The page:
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Meter predicts in-season nitrogen needs for corn

Applying the economically optimum nitrogen rate (EONR) to corn requires the detection and correction of nitrogen deficiencies during the growing season.

Such deficiencies result from splitting nitrogen application between before and after corn emergence, and from excessive leaching and/or volatilization of previously applied nitrogen caused by adverse weather.

Applying only the amount of in-season nitrogen needed by the corn crop for maximum yield should result in greater nitrogen-use efficiency. Also, yields and profits should be improved, nitrogen fertilizer costs should be lowered, and nitrogen available for surface and groundwater contamination should be less.

Research results posted in the late 1990s demonstrated that chlorophyll meter readings can be used to indicate the nitrogen status in corn leaves during the growing season. They also showed that chlorophyll meter readings and corn grain yields responded similarly to nitrogen fertilizer applications.

Thus, these readings were a good indication of nitrogen status in corn during the growing season. These results indicated that this plant-based technology might also be used to determine if and how much in-season nitrogen fertilizer is needed for maximum yield.

Scharf and colleagues in the Midwest (Agronomy Journal, V. 98:655-665, 2006) and Varvel and colleagues in Nebraska (Agronomy Journal, V. 99:701-706, 2007) recently published results from research that describes the use of chlorophyll meter readings for detecting and correcting in-season nitrogen deficiencies in corn.

Scharf's results are a summary of 66 nitrogen rate experiments conducted in seven Midwest states over a four-year period. The Nebraska results are summarized from 10 years of research in that state.

Use of chlorophyll meter readings to determine amount of after-planting nitrogen needed for maximum corn yield resulted in less nitrogen being recommended than was indicated by the traditional yield goal approach. Chlorophyll meter readings were much stronger indicators of EONR than were soil nitrogen indicators.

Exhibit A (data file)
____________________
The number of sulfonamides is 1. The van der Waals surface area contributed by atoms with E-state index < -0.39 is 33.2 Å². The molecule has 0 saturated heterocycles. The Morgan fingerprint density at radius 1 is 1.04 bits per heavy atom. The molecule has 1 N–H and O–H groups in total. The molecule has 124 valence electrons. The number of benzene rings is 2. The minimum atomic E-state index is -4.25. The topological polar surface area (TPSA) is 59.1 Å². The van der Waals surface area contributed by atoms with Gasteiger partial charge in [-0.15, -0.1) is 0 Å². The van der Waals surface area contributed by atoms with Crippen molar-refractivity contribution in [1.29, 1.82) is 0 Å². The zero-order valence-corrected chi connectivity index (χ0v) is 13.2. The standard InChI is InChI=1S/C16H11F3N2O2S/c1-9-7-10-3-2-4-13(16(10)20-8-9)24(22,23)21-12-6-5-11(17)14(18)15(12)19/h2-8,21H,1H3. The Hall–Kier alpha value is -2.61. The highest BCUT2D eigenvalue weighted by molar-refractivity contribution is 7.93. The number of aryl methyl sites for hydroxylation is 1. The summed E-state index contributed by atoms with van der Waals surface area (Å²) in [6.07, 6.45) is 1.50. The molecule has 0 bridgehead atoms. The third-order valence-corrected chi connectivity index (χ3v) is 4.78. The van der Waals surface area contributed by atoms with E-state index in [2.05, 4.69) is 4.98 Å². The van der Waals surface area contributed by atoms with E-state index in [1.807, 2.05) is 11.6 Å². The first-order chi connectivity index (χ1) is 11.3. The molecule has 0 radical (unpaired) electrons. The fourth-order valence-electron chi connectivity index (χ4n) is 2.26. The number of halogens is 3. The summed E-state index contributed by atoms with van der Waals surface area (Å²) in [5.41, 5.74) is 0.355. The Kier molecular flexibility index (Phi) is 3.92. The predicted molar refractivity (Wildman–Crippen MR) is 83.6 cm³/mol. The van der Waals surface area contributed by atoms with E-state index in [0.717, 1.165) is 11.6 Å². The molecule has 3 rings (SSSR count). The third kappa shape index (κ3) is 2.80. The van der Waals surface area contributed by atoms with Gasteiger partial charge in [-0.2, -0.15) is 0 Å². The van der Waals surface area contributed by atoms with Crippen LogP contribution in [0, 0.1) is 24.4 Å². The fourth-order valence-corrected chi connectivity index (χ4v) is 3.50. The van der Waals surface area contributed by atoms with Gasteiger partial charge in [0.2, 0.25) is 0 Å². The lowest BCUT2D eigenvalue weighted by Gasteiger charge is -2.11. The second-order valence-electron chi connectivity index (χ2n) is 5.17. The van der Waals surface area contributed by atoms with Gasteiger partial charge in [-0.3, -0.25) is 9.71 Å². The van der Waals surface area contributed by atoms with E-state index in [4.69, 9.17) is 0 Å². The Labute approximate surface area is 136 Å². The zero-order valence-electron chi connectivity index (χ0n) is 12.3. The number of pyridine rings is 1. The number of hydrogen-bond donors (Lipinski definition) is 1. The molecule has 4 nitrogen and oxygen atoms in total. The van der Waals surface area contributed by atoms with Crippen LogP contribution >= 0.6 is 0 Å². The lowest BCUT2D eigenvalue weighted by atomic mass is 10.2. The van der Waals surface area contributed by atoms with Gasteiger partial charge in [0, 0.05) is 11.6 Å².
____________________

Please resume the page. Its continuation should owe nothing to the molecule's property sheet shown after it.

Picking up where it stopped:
The EONR for continuous corn and for corn following soybeans as indicated by chlorophyll meter readings was nearly identical. Thus, monitoring the plant to determine corn nitrogen requirement gave credit for the additional nitrogen available to corn following soybeans.

Obtaining accurate chlorophyll meter readings for predicting in-season nitrogen fertilizer need in corn requires that corn growing in a high-nitrogen reference area in a similar environment be available to establish the meter reading associated with nitrogen-sufficient corn.

Readings from these plants are used to calculate relative readings (meter reading from area being diagnosed divided by meter reading from the well-fertilized reference area) that are better predictors than the actual numerical readings from the instrument.

The applicability of the calibration should be extensive, since a wide range of conditions (hybrids, soil types, weather, management practices, previous nitrogen fertilizer applications) was represented in the studies cited above.

Once an area of well-fertilized corn has been established, results indicate that chlorophyll meter readings can be taken between about V7-8 and V10-12 to get accurate data for calculating relative readings. Readings taken after silking probably will be useful only for determining what nitrogen rates would have been optimal.

This procedure is a tool that producers can use to determine if in-season nitrogen is needed, and if so, how much to apply to obtain maximum economic yield. Moreover, if relative chlorophyll meter readings are collected from specific field areas, nitrogen can be applied in different amounts to those discrete areas.

This methodology should reduce nitrogen losses due to leaching and denitrification because nitrogen will be applied only in the amount needed during the period of highest demand by the corn crop.

Relative chlorophyll meter readings are related to corn nitrogen requirement and corn yield, and can be used to determine the amount of in-season nitrogen needed for maximum corn yields. They are strong predictors of when and how much nitrogen should be applied during the growing season to achieve maximum yield.

Establishment of economically optimum nitrogen rates for Mid-South corn will enhance the use and application of this new technology.

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